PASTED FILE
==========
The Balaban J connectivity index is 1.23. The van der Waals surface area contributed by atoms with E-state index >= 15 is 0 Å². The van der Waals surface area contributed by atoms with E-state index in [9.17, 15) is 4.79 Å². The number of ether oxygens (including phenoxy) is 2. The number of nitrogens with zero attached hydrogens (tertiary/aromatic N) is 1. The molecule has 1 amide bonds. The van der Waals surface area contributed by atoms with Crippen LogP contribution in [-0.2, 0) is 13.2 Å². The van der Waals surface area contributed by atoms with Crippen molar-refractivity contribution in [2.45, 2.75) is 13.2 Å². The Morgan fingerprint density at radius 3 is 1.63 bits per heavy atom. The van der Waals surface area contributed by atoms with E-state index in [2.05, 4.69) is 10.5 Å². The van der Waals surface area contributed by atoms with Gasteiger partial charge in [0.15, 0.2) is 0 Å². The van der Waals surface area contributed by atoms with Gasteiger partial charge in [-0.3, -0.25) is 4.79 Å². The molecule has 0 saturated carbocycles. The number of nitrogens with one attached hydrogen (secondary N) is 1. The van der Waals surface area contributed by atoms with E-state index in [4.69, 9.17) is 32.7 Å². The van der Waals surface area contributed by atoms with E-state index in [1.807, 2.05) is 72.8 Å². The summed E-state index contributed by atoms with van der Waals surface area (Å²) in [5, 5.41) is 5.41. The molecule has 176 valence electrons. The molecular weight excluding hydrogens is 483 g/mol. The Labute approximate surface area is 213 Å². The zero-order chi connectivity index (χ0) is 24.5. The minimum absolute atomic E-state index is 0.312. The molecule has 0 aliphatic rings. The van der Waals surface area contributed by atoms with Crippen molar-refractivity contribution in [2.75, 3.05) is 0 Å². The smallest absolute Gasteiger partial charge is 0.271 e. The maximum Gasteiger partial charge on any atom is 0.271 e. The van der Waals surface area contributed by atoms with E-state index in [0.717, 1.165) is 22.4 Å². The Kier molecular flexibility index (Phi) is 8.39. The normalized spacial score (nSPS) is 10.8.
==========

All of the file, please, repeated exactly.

The Balaban J connectivity index is 1.23. The van der Waals surface area contributed by atoms with E-state index >= 15 is 0 Å². The van der Waals surface area contributed by atoms with E-state index in [9.17, 15) is 4.79 Å². The number of ether oxygens (including phenoxy) is 2. The number of nitrogens with zero attached hydrogens (tertiary/aromatic N) is 1. The molecule has 1 amide bonds. The van der Waals surface area contributed by atoms with Crippen LogP contribution in [-0.2, 0) is 13.2 Å². The van der Waals surface area contributed by atoms with Crippen molar-refractivity contribution in [2.45, 2.75) is 13.2 Å². The Morgan fingerprint density at radius 3 is 1.63 bits per heavy atom. The van der Waals surface area contributed by atoms with E-state index in [2.05, 4.69) is 10.5 Å². The van der Waals surface area contributed by atoms with Gasteiger partial charge in [0.15, 0.2) is 0 Å². The van der Waals surface area contributed by atoms with Gasteiger partial charge in [-0.3, -0.25) is 4.79 Å². The molecule has 0 saturated carbocycles. The number of nitrogens with one attached hydrogen (secondary N) is 1. The van der Waals surface area contributed by atoms with E-state index in [4.69, 9.17) is 32.7 Å². The van der Waals surface area contributed by atoms with E-state index in [1.807, 2.05) is 72.8 Å². The summed E-state index contributed by atoms with van der Waals surface area (Å²) in [5, 5.41) is 5.41. The molecule has 176 valence electrons. The molecular weight excluding hydrogens is 483 g/mol. The Labute approximate surface area is 213 Å². The zero-order chi connectivity index (χ0) is 24.5. The minimum absolute atomic E-state index is 0.312. The molecule has 0 aliphatic rings. The van der Waals surface area contributed by atoms with Crippen molar-refractivity contribution in [2.75, 3.05) is 0 Å². The smallest absolute Gasteiger partial charge is 0.271 e. The maximum Gasteiger partial charge on any atom is 0.271 e. The van der Waals surface area contributed by atoms with E-state index in [0.717, 1.165) is 22.4 Å². The Kier molecular flexibility index (Phi) is 8.39. The normalized spacial score (nSPS) is 10.8.